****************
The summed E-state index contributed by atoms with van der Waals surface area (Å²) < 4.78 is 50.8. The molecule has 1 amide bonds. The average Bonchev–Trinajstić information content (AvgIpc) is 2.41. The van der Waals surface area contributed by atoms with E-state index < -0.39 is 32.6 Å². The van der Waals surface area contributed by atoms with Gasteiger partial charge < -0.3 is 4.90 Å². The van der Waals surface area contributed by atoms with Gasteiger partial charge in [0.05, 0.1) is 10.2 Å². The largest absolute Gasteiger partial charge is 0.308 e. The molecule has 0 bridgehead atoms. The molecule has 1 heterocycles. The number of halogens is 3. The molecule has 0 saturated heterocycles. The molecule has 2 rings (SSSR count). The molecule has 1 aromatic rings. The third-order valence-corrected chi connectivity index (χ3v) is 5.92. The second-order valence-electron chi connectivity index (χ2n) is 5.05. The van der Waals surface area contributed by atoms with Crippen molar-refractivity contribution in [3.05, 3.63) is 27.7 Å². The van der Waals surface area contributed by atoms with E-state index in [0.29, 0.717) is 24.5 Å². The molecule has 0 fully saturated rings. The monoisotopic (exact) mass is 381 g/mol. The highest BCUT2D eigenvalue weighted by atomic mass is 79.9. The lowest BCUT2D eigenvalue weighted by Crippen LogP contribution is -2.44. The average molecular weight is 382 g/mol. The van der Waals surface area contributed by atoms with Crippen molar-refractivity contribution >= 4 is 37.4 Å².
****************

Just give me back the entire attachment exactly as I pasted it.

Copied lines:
The summed E-state index contributed by atoms with van der Waals surface area (Å²) < 4.78 is 50.8. The molecule has 1 amide bonds. The average Bonchev–Trinajstić information content (AvgIpc) is 2.41. The van der Waals surface area contributed by atoms with E-state index < -0.39 is 32.6 Å². The van der Waals surface area contributed by atoms with Gasteiger partial charge < -0.3 is 4.90 Å². The van der Waals surface area contributed by atoms with Gasteiger partial charge in [0.05, 0.1) is 10.2 Å². The largest absolute Gasteiger partial charge is 0.308 e. The molecule has 0 bridgehead atoms. The molecule has 1 heterocycles. The number of halogens is 3. The molecule has 0 saturated heterocycles. The molecule has 2 rings (SSSR count). The molecule has 1 aromatic rings. The third-order valence-corrected chi connectivity index (χ3v) is 5.92. The second-order valence-electron chi connectivity index (χ2n) is 5.05. The van der Waals surface area contributed by atoms with Crippen molar-refractivity contribution in [3.05, 3.63) is 27.7 Å². The van der Waals surface area contributed by atoms with E-state index in [0.29, 0.717) is 24.5 Å². The molecule has 0 fully saturated rings. The monoisotopic (exact) mass is 381 g/mol. The highest BCUT2D eigenvalue weighted by atomic mass is 79.9. The lowest BCUT2D eigenvalue weighted by Crippen LogP contribution is -2.44. The average molecular weight is 382 g/mol. The van der Waals surface area contributed by atoms with Crippen molar-refractivity contribution >= 4 is 37.4 Å².